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Overcoming your enemies
13-September-2020

Salvation comes in many ways

Sermon at St Stephen’s Stanley, September 13th 2020

What does salvation look like? We have two stories in our bible readings today. From the Book of the Exodus, Moses leads the people of Israel through the waters of the Red Sea which part miraculously to let them through, and then the waters close in on the pursuing Egyptian chariots, to their destruction. And from Jesus the parable of the unforgiving servant. Today I want to talk about stories and their meanings, and about salvation. Let’s take the parting of the Red Sea first. What do you make of it?

It starts with the guardian angel taking up a place behind the Israelites to protect them from the pursuing Egyptian chariots, and the pillar of cloud that’s leading them also going behind, and lighting up the dark night. And it continues with God directing Moses to part the sea, and it happens.

If you went to Sunday school as a child, you probably heard and read this story, and most likely you accepted it without question, as children accept and enjoy many stories that include fantastic events. And if you’re now an adult you may still accept and understand the story as it’s written, because God can do great things.

But for many of us there comes a time when the understanding we had as a child can no longer sustain our faith. We ask questions, and we want, we need, to search for a new understanding, otherwise our faith is in danger of fading away along with our childhood. And hopefully with some help we discover, or re-discover, the meaning that lies behind the story.

In the story of the Exodus, the cloud signifies the presence of God – God who cannot be seen or held onto, any more than you can hold onto a cloud. Later in the story when Moses goes up on the mountain to speak with God, God comes down on the mountain in the form of a cloud. And in the life of Jesus too, in an echo of the Exodus story, God’s presence and blessing takes the form of a voice from a cloud, at Jesus’ baptism and again on the mountain of the Transfiguration.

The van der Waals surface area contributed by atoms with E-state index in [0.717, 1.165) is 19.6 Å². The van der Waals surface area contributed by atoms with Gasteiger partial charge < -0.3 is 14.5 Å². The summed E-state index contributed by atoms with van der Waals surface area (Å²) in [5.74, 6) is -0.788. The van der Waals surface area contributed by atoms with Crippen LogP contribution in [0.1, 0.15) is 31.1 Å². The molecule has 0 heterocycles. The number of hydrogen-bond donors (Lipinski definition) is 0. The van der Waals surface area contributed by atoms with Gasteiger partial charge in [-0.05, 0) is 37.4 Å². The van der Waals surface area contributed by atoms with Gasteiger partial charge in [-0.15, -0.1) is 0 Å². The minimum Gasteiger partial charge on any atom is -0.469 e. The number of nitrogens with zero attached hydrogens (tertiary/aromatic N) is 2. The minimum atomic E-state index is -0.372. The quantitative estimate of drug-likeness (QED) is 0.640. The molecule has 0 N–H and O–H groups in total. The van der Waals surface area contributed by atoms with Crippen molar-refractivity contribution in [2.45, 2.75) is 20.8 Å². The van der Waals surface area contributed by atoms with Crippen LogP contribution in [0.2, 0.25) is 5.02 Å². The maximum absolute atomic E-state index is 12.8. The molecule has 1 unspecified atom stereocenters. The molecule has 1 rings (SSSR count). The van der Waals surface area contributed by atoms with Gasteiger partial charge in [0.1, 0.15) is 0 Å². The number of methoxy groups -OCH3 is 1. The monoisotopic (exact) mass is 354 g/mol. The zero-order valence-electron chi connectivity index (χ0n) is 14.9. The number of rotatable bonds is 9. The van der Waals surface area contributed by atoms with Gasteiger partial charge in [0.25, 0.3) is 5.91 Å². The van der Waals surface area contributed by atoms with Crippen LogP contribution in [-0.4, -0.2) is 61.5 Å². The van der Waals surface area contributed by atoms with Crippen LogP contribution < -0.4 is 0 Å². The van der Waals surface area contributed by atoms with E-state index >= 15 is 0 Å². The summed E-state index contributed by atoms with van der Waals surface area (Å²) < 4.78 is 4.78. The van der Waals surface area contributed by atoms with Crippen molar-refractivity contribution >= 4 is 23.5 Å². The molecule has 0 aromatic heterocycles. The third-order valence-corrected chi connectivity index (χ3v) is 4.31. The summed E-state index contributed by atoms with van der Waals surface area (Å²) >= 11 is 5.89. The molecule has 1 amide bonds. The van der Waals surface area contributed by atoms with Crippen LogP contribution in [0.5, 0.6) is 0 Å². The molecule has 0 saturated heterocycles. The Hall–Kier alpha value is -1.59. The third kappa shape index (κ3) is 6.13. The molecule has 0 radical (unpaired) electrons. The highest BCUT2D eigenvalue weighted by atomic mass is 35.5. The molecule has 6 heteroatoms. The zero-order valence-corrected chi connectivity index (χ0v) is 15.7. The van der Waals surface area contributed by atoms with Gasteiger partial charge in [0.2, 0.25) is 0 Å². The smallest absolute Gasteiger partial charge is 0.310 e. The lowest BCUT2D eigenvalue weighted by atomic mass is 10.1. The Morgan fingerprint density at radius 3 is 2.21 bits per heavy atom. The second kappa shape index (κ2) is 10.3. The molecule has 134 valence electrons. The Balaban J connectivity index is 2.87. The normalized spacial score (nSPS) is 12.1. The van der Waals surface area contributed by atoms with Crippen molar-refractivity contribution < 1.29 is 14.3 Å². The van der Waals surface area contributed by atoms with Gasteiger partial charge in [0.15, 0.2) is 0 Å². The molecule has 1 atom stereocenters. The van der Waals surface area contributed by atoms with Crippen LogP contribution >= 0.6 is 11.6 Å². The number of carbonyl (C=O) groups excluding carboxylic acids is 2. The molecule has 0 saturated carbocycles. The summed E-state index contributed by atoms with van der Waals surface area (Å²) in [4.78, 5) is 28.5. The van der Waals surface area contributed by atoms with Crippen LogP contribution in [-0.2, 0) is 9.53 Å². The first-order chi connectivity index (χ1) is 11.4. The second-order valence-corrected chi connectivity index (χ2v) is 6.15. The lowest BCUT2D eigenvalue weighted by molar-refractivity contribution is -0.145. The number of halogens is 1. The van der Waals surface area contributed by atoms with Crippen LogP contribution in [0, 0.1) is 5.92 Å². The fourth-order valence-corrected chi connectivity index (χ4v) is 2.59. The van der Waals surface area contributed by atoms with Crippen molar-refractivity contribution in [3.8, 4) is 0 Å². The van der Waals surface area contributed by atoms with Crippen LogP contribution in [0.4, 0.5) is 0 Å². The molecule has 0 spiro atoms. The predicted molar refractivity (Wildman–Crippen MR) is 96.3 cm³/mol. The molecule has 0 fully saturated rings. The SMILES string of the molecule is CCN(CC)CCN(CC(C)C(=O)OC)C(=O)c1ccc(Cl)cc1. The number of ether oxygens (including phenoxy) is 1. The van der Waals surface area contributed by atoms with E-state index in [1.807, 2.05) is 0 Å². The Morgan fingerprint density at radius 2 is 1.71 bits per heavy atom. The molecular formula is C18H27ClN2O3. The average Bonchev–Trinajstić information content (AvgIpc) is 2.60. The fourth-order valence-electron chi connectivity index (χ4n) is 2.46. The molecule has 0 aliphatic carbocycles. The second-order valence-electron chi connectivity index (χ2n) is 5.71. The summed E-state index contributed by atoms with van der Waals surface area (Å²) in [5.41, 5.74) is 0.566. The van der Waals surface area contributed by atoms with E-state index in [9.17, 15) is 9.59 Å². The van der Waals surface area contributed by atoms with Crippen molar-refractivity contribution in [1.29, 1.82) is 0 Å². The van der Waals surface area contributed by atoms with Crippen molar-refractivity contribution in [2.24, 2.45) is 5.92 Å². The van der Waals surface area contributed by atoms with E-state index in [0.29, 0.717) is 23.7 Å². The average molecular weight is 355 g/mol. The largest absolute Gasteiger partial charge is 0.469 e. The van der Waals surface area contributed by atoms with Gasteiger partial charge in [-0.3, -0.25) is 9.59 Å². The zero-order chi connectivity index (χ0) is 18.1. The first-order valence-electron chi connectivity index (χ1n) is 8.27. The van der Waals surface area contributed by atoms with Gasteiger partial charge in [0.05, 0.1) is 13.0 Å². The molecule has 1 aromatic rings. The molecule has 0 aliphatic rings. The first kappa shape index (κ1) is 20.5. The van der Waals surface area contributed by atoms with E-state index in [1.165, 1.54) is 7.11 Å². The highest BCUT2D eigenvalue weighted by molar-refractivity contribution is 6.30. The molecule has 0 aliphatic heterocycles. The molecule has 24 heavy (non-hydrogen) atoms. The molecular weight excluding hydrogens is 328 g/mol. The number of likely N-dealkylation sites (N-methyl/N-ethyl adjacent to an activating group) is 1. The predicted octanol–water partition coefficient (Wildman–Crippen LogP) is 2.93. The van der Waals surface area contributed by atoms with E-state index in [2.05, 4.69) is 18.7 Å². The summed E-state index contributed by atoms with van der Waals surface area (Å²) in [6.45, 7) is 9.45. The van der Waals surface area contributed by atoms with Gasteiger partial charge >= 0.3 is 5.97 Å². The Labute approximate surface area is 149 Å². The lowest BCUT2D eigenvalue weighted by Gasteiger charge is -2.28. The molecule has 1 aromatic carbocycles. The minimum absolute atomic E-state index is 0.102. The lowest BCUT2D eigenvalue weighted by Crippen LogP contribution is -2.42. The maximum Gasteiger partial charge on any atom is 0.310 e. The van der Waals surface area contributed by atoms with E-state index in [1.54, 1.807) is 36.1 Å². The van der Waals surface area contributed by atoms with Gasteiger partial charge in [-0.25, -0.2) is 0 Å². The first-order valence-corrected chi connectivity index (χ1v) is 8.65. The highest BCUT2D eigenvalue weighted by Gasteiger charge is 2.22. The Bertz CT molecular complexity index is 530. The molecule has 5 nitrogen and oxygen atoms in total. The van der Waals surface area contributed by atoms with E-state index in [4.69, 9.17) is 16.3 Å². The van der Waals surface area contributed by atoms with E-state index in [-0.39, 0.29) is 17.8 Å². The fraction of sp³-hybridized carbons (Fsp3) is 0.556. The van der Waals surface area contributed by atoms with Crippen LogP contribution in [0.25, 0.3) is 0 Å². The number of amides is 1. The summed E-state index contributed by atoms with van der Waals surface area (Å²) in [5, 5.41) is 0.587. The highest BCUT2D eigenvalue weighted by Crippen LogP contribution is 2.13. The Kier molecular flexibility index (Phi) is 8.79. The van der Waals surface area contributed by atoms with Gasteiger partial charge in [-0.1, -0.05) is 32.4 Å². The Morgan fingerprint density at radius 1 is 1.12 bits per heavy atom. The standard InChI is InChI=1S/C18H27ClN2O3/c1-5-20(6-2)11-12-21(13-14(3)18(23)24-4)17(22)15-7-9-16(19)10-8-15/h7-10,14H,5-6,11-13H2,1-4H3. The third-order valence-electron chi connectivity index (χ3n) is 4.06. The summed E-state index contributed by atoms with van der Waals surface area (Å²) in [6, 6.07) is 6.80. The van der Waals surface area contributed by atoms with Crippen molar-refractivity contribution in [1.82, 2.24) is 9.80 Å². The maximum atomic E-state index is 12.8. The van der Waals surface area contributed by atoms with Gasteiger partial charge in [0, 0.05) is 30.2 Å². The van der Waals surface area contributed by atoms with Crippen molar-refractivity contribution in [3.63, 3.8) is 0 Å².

So the Exodus story of the angel and the cloud coming between the Israelites and the Egyptians, preventing the destruction of the Israelites, is a way of saying that God was with them; the Israelites were not attacked and killed, and the writers of the story interpreted this as divine protection. God did not abandon them, his saving presence was with them.

We come to the parting of the Red Sea. We’ve all seen it in movies, whether it was Charleton Heston or the cartoon Prince of Egypt. Moses holds his staff, stretches out his arms, and the sea divides, forming a wall on either side. It makes great cinema, a great story, great drama. People have all kinds of theories about what really happened. Was it a ‘Reed Sea’, rather than the Red Sea, a swampy area that the Israelites could cross on foot but the Egyptian chariots got bogged down? Or was it a tsunami? Some people claim that an extremely mighty wind can indeed blow back the waves in the Red Sea. Seems extremely unlikely to me. But the story preserves a tradition that the Israelites were able to walk through the sea, while the Egyptian chariots couldn’t follow.

As you know I’m a historian, and a few years ago I came across the diary of an officer in Napoleon’s army. Napoleon invaded Egypt in 1798, and this officer went with him. After defeating the Egyptian army, Napoleon went sightseeing, as you do in Egypt. After seeing the pyramids, he wanted to see a place called the Wells of Moses, just the other side of an arm of the Red Sea up at the top end. Riding on horses, Napoleon and his officers discovered that the sea here was so shallow that they could ride across for a mile or two, making their journey 5 or 10 miles shorter. But on the return journey the tide was coming in. The legend later said that Napoleon almost drowned. The officer’s diary says that’s not true, but the water came up to the horses’ bellies, and it could have been very tricky. Chariots certainly wouldn’t have made it through the water. Is this what happened in the days of Moses, and later got exaggerated in the telling? Maybe, who knows.